This Sunday, millions of Russians will be heading to the polls to vote in elections for Russia’s parliament, the State Duma; the eighth since the first free election in 1990. Many observers and ordinary Russians believe that this election is the least fascinating, as there is much less media coverage of it than one might expect, and little interest from the ordinary people of Russia.
I beg to differ. Although the result is terribly predictable (a victory for President Vladimir Putin’s party, United Russia), this election does nonetheless give an opportunity for the development of a more coherent opposition, as, unlike in the last Duma election, more opposition candidates and parties are allowed to run. This may be the first stepping stone towards a time when the opposition could become so powerful, Putin could no longer ignore the demand for a completely free and fair elections.
The last Parliamentary election, which was held in December 2011, was marred by widespread accusations of electoral fraud. It came at a time when United Russia and then-Prime Minister Putin, were experiencing a of record unpopularity, with the party consistently below 50% in the polls. Putin himself was even booed when speaking before a boxing match, only for the state-run Channel One to try and mute the boos.
During the 2011 election, which, unlike this one, was conducted under proportional representation with a 5% threshold for entry into the Duma, opposition parties accused United Russia of driving supporters around different polling stations in order for supporters to cast multiple votes. One young couple claimed that they received a stamp in their passport in order to vote at multiple polling stations. They then went to a school which had three polling stations and voted at all three.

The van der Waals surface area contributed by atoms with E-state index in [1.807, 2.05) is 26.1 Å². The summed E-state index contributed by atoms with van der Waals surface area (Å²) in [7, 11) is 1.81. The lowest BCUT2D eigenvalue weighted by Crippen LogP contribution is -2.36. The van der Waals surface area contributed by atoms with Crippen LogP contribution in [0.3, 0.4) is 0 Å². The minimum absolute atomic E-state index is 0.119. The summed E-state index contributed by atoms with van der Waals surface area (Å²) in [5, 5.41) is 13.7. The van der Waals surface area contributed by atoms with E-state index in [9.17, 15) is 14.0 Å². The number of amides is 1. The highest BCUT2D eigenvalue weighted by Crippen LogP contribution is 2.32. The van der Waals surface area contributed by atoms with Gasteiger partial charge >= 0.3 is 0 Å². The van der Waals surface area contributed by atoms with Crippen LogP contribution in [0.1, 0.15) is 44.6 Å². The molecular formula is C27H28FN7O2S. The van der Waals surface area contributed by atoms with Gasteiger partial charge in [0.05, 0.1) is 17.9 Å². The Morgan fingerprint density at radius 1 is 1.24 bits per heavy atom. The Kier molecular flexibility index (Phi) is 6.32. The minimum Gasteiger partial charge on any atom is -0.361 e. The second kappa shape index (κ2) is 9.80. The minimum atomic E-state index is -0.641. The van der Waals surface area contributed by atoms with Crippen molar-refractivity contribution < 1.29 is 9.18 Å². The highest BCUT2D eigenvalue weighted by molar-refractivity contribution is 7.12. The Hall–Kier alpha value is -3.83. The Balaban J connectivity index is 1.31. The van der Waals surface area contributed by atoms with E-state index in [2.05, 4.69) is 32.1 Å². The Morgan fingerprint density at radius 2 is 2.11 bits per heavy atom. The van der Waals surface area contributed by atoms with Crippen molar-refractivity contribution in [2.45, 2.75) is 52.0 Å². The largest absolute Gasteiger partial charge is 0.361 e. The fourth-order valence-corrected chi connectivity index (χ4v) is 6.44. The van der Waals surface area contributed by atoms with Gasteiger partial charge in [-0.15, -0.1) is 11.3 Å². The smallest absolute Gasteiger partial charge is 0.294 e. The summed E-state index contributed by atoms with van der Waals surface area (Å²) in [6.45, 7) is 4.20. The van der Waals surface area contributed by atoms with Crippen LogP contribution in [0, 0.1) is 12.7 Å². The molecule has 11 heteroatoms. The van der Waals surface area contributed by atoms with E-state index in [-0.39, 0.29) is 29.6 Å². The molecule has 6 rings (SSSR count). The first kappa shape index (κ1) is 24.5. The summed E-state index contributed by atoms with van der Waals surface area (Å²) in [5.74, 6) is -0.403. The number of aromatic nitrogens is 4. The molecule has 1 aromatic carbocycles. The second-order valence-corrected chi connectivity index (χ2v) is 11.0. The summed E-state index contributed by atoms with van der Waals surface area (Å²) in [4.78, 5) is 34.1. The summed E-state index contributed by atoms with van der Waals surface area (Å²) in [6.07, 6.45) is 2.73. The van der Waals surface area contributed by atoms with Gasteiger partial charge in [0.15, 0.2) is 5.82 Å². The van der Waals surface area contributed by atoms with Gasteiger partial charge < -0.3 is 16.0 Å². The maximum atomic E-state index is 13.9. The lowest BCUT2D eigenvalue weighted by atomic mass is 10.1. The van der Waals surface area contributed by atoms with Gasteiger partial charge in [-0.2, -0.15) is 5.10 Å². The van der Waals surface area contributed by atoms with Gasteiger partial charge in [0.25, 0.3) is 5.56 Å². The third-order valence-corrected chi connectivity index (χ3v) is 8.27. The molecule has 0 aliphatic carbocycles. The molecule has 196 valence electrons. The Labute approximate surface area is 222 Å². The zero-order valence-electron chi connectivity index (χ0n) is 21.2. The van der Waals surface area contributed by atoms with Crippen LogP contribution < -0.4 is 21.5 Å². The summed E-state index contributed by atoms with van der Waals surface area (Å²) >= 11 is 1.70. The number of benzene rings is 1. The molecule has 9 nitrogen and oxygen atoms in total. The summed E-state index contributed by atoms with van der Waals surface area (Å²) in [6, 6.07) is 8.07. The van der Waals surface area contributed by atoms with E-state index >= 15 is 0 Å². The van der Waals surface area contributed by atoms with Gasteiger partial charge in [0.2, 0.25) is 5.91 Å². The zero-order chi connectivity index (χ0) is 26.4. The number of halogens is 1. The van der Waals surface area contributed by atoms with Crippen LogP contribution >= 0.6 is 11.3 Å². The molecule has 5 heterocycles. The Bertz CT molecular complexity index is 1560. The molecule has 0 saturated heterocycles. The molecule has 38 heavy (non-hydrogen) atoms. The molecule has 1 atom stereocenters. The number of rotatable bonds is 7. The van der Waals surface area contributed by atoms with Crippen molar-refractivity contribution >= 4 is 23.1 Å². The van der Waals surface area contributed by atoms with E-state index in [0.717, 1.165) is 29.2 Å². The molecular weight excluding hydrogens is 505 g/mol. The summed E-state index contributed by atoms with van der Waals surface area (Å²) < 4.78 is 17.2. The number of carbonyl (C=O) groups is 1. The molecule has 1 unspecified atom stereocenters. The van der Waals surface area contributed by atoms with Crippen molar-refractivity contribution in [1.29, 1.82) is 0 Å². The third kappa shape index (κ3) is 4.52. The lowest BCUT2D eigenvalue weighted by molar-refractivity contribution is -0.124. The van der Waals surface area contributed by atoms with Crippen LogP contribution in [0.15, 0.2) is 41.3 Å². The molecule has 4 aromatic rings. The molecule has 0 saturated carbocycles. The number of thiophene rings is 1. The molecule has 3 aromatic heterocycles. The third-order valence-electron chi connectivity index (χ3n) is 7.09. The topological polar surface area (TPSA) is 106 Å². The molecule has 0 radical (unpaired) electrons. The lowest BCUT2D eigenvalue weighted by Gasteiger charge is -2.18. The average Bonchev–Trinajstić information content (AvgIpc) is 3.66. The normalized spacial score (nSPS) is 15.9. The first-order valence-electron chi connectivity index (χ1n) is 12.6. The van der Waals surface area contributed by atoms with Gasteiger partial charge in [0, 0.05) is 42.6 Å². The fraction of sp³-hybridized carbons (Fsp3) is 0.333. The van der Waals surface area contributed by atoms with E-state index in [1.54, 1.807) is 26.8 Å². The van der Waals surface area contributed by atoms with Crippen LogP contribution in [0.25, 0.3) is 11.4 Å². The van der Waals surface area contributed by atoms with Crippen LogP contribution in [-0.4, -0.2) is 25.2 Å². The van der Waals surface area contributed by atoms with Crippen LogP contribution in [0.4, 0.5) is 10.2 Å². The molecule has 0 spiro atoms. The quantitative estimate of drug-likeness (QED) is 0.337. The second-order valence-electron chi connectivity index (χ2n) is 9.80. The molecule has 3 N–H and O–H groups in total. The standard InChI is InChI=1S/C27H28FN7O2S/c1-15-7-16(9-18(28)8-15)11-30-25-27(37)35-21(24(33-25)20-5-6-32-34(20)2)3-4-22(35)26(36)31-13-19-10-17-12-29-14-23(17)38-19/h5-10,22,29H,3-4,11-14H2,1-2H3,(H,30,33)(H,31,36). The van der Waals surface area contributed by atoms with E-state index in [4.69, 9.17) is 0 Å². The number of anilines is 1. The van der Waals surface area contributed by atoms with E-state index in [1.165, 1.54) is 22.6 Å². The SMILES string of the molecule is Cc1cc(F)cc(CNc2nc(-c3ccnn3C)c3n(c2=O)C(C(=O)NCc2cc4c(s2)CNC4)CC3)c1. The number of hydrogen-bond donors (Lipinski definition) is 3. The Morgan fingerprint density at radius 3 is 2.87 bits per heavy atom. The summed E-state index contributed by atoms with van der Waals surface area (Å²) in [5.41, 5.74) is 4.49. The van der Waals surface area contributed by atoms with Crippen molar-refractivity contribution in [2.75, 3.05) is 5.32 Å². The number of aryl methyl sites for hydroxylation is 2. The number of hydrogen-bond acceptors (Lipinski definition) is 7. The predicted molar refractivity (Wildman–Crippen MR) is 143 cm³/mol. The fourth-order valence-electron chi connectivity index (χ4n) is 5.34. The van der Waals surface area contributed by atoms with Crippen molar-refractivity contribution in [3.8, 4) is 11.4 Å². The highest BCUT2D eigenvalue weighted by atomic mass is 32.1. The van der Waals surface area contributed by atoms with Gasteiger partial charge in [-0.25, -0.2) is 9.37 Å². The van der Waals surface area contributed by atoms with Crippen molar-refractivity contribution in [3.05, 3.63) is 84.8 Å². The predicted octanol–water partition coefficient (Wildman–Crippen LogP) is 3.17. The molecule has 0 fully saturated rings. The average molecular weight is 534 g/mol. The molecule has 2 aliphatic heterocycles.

The blatant vote-rigging was not the only troublesome feature of the 2011 election. Opposition parties were required to gain certain numbers of signatures in order to run – only seven achieved the minimum, of which four passed the 5% threshold for entrance into the State Duma. United Russia did so, along with three parties largely tolerated by United Russia (the Communists, the so-called Liberal Democratic Party of Russia and Fair Russia), because they support the Kremlin’s position on most significant issues. This angered many of the more progressive, metropolitan liberals, who felt their voices were not being heard.
As a result, a series of massive protests took place in central Moscow, accompanied by smaller ones in other cities across Russia. Although a crackdown from authorities quickly stamped them out, Putin and his associates realised that, if they were to maintain their grip on power and their somewhat high popularity, they had to accept greater participation of opposition candidates this time.
Many commentators argue that this makes little difference. The change of the voting system from proportional representation to parallel voting (where half the seats are election through PR and half via single-member constituencies through First Past The Post), would seem to give United Russia more seats, as the largest party in a particular constituency wins, regardless of how much the other parties got. Throw into the mix the state-owned media and some of the private channels owned by Putin sympathisers refusing to afford outside parties advertising time or campaign coverage, and the picture becomes clearer still. This is not even to mention allegations of authorities heavily restricting campaigning by opposition groups.
Despite these difficulties, however, opposition can feel hope in comparing this election to the previous one; the very fact that more candidates are allowed to run gives Russian voters more choice. It remains to be seen where vote-rigging will feature in the upcoming election, but if there are enough votes for the opposition, it could still function as either a carrot or a stick to encourage Putin to reform the system much further or face a similar situation to the Maidan protests in Ukraine. The single-member constituencies also allow particular opposition candidates to try and build up their strength in certain areas to get elected, similarly to how the Liberal Democrats managed to win so many seats in 2005 in the UK, and thus although the turn to a majoritarian voting system benefits United Russia, there are clearly ways for their opponents to exploit it, if they play their card right.
Nevertheless, the opposition is quite divided, and some opposition parties are more unpopular with each other than United Russia is. We can hope, however, that the opposition can take comfort in this election as the first brick in the long road to change.
Phil Sheppard is a third-year student of History, at the London School of Economics
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